Debre Werq

Debre Work
Debre Work

Location in Ethiopia

Coordinates: 10°40′N 38°10′E / 10.667°N 38.167°E / 10.667; 38.167Coordinates: 10°40′N 38°10′E / 10.667°N 38.167°E / 10.667; 38.167
Country Ethiopia
Region Amhara
Zone East Gojjam
Elevation 2,489 m (8,166 ft)
Population (2005)
  Total 13,908 (est)
Time zone EAT (UTC+3)

Debre Work is a small town in western Ethiopia. Located in the East Gojjam of the Amhara Region, it has a latitude and longitude of 6°52′N 35°31′E / 6.867°N 35.517°E / 6.867; 35.517 with an elevation of 2489 meters above sea level. The settlement is known for its church and a hilltop monastery dedicated to the Virgin Mary, around which the community grew. It is the larger of two towns in Enarj Enawga woreda.


An early mention of Debre Work is around 1620, when the Tulema Oromo were said to have devastated Gojjam as far as Debre Work.[1] Its next mention is in 1684, in an itinerary of Emperor Iyasu I.[2] Cardinal Guglielmo Massaia met with Ras Ali II here in the mid-19th century, describing the town as sitting on a round hill with the church at its summit; the town encircling the church almost extended down to the base of the hill. A debtera, who was head of the church, also appeared to be the civil head of the town.[1] Charles Beke, who visited Debre Work 25 April 1842, described the town was not only located "on a conical eminence", located the hill at "the fork of two small streams Tazza and Zinjut." (Both of these streams are tributaries of the Chee.)[3]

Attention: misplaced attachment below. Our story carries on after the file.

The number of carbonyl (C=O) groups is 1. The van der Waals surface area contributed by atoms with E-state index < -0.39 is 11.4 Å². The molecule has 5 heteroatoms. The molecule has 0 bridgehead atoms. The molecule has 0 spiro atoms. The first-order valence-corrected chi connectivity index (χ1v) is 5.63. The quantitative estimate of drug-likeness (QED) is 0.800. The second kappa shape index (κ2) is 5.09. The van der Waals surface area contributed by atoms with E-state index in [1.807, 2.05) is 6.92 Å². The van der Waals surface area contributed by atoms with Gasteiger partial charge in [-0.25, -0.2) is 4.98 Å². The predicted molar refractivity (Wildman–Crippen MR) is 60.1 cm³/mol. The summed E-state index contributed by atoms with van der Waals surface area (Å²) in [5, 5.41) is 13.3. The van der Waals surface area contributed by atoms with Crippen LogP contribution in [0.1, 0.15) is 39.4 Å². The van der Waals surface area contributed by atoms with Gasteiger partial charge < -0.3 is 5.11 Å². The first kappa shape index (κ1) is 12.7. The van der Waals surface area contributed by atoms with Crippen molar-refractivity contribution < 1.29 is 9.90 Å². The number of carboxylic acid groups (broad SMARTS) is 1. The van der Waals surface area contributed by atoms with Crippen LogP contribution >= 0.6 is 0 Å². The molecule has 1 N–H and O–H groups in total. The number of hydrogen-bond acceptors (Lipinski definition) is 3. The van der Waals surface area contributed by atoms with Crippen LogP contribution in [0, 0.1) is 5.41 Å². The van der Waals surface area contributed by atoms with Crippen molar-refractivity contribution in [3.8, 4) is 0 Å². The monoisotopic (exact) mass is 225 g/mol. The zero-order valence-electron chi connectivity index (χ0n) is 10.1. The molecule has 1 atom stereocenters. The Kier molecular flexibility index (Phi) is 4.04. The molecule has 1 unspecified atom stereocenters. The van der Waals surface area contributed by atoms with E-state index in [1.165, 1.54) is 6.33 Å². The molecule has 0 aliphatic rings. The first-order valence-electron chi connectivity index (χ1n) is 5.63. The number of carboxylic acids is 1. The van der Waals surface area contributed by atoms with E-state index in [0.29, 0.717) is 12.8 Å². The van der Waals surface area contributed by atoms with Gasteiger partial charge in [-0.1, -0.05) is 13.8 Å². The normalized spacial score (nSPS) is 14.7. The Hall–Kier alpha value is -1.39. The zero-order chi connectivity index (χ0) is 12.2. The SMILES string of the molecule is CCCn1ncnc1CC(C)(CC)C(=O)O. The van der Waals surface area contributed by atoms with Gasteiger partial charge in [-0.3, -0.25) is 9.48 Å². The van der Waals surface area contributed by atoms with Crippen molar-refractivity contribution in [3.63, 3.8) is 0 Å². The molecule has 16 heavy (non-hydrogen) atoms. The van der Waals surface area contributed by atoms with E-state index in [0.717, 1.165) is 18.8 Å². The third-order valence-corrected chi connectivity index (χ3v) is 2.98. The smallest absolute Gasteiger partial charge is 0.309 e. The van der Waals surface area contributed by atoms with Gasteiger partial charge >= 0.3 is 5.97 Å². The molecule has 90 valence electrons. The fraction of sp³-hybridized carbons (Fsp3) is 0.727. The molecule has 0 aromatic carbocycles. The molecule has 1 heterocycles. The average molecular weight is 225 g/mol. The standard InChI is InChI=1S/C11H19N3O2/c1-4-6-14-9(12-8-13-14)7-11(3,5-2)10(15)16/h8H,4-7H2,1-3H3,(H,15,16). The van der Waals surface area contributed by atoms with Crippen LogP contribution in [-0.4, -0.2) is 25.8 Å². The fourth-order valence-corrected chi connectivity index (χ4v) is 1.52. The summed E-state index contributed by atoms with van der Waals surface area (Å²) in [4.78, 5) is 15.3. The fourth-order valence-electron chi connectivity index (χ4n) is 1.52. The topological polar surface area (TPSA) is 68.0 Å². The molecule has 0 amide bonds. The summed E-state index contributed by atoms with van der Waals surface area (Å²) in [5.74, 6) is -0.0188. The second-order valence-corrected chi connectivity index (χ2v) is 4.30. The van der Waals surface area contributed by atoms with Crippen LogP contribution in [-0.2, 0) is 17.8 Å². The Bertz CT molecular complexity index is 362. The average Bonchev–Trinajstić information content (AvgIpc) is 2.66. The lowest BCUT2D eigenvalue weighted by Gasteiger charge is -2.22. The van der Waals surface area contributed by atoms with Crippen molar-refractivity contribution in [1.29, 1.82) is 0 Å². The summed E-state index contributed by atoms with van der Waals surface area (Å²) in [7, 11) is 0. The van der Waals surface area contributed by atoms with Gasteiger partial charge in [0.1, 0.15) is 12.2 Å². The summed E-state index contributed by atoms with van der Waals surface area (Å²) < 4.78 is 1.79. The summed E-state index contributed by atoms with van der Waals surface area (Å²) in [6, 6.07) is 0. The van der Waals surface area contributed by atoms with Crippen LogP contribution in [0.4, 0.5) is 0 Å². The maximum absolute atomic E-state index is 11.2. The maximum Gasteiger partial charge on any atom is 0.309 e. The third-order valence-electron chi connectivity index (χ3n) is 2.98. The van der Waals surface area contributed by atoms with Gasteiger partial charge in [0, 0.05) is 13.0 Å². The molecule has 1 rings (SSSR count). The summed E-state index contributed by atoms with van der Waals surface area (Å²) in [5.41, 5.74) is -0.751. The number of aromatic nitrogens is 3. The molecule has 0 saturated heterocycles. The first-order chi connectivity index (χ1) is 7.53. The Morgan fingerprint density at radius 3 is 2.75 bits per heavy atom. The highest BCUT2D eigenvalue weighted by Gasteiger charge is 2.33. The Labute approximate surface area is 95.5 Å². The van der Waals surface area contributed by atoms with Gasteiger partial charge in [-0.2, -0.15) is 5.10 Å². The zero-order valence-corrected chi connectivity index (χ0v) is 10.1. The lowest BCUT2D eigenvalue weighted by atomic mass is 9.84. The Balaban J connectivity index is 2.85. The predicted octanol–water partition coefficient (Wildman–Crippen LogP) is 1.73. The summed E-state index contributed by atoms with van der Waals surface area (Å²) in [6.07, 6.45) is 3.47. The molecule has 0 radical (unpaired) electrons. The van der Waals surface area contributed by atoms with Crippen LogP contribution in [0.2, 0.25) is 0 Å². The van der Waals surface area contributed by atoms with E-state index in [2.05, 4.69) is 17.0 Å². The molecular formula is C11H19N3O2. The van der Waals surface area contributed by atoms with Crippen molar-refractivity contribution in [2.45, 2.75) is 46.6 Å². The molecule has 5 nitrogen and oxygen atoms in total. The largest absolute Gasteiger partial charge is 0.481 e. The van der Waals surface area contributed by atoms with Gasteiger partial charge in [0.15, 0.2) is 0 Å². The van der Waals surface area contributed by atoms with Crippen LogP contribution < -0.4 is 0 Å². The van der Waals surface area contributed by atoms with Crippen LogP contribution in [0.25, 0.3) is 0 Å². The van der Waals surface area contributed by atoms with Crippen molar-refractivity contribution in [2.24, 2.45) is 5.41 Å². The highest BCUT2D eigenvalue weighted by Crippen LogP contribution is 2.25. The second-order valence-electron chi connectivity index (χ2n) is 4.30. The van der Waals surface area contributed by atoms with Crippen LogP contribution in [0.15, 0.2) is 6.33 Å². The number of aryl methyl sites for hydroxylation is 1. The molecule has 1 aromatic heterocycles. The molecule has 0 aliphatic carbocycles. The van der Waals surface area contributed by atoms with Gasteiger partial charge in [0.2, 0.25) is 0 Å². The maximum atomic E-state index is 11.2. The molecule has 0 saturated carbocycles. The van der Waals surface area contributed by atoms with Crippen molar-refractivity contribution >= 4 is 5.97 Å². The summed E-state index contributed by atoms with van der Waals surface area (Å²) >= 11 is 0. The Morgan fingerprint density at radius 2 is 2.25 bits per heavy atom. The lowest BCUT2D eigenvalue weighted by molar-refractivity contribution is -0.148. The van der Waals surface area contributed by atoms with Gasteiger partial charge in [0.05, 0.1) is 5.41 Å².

Paul B. Henze describes visiting the church at Debre Work in the early 1970s, an event which included finding the church being rebuilt from the foundations, and an unpleasant encounter with a monk over wanting to view the church's collection of manuscripts.[1]


Based on figures from the Central Statistical Agency in 2005, Debre Work has an estimated total population of 13,908, of whom 6,643 are men and 7,265 are women.[4] The 1994 census reported this town had a total population of 8,048 of whom 3,495 were men and 4,553 were women.


  1. 1 2 3 "Local History in Ethiopia" (pdf) The Nordic Africa Institute website (accessed 11 March 2009)
  2. G.W.B. Huntingford, The historical geography of Ethiopia from the first century AD to 1704, (Oxford University Press: 1989), p. 204
  3. Charles T. Beke, "Abyssinia: Being a Continuation of Routes in That Country", Journal of the Royal Geographical Society of London, 14 (1844), p. 16
  4. CSA 2005 National Statistics, Table B.4
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